Cultural constructions conflating the feminine and the ocean create narratives in which nature, and hence women, are domains over which power must be asserted. The motif of the drowned woman, particularly prevalent in the 19th century, asserts the redemptive powers of the ocean over "ruined" women, who regain their purity and attractiveness by throwing themselves into oceans or rivers.
Wearing dresses which help to submerge them, these images have become revitalised through the use of accessible underwater cameras. Fashion, social media and other platforms now foreground beautiful women against the sublime setting of the ocean.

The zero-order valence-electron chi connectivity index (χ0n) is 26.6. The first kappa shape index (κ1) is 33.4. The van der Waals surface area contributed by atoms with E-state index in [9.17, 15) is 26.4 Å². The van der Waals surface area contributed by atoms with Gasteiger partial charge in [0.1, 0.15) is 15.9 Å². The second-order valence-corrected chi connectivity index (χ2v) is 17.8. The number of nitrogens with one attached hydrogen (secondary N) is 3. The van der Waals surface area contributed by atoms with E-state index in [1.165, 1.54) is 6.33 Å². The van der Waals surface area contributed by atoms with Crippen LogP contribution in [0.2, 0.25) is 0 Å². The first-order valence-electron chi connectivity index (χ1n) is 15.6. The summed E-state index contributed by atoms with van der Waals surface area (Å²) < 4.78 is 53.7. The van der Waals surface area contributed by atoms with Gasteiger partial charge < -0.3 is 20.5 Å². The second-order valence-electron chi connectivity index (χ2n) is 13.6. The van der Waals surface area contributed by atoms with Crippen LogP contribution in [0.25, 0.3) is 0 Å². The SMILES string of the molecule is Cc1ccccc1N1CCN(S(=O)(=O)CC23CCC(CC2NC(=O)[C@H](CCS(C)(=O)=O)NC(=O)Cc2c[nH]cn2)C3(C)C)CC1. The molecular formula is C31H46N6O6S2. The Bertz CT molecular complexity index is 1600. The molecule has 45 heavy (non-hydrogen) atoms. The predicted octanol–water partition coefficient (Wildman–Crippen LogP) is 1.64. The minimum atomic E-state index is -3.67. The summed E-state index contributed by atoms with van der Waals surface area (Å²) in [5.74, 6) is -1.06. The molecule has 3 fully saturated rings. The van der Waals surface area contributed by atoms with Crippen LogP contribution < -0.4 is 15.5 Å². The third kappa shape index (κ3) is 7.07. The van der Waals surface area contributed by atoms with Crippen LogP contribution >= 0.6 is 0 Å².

This series of paintings investigated the traditional drowning narratives and sought to create images of women in the ocean, in a more ambiguous way. Based on my own experiences of ocean swimming, these women have no intention of sinking, and are, in fact, both at home and in collusion in the underwater world.